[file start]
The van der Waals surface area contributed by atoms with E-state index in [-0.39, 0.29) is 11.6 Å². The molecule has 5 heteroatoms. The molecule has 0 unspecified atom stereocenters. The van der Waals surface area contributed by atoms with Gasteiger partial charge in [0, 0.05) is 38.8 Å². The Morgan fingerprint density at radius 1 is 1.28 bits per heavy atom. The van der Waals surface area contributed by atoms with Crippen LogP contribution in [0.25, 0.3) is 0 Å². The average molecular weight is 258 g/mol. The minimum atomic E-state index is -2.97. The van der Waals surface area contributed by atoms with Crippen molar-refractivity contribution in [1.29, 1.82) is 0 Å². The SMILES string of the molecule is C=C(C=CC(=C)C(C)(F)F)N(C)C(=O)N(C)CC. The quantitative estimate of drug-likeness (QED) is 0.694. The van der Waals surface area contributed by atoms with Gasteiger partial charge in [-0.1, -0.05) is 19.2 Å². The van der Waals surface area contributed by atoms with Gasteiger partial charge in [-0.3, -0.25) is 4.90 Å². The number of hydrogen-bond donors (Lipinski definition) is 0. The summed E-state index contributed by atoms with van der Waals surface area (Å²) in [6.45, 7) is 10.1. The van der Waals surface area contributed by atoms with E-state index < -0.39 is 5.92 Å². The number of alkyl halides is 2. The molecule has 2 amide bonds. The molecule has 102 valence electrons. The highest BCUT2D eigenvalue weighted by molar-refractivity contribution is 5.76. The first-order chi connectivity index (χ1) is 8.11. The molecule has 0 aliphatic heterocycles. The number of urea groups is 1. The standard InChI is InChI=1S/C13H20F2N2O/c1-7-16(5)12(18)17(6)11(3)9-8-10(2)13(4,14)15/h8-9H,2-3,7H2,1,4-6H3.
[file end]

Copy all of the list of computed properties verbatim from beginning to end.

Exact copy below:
The van der Waals surface area contributed by atoms with E-state index in [-0.39, 0.29) is 11.6 Å². The molecule has 5 heteroatoms. The molecule has 0 unspecified atom stereocenters. The van der Waals surface area contributed by atoms with Gasteiger partial charge in [0, 0.05) is 38.8 Å². The Morgan fingerprint density at radius 1 is 1.28 bits per heavy atom. The van der Waals surface area contributed by atoms with Crippen LogP contribution in [0.25, 0.3) is 0 Å². The average molecular weight is 258 g/mol. The minimum atomic E-state index is -2.97. The van der Waals surface area contributed by atoms with Crippen molar-refractivity contribution in [1.29, 1.82) is 0 Å². The SMILES string of the molecule is C=C(C=CC(=C)C(C)(F)F)N(C)C(=O)N(C)CC. The quantitative estimate of drug-likeness (QED) is 0.694. The van der Waals surface area contributed by atoms with Gasteiger partial charge in [-0.1, -0.05) is 19.2 Å². The van der Waals surface area contributed by atoms with Gasteiger partial charge in [-0.3, -0.25) is 4.90 Å². The number of hydrogen-bond donors (Lipinski definition) is 0. The summed E-state index contributed by atoms with van der Waals surface area (Å²) in [6.45, 7) is 10.1. The van der Waals surface area contributed by atoms with E-state index < -0.39 is 5.92 Å². The number of alkyl halides is 2. The molecule has 2 amide bonds. The molecule has 102 valence electrons. The highest BCUT2D eigenvalue weighted by molar-refractivity contribution is 5.76. The first-order chi connectivity index (χ1) is 8.11. The molecule has 0 aliphatic heterocycles. The number of urea groups is 1. The standard InChI is InChI=1S/C13H20F2N2O/c1-7-16(5)12(18)17(6)11(3)9-8-10(2)13(4,14)15/h8-9H,2-3,7H2,1,4-6H3.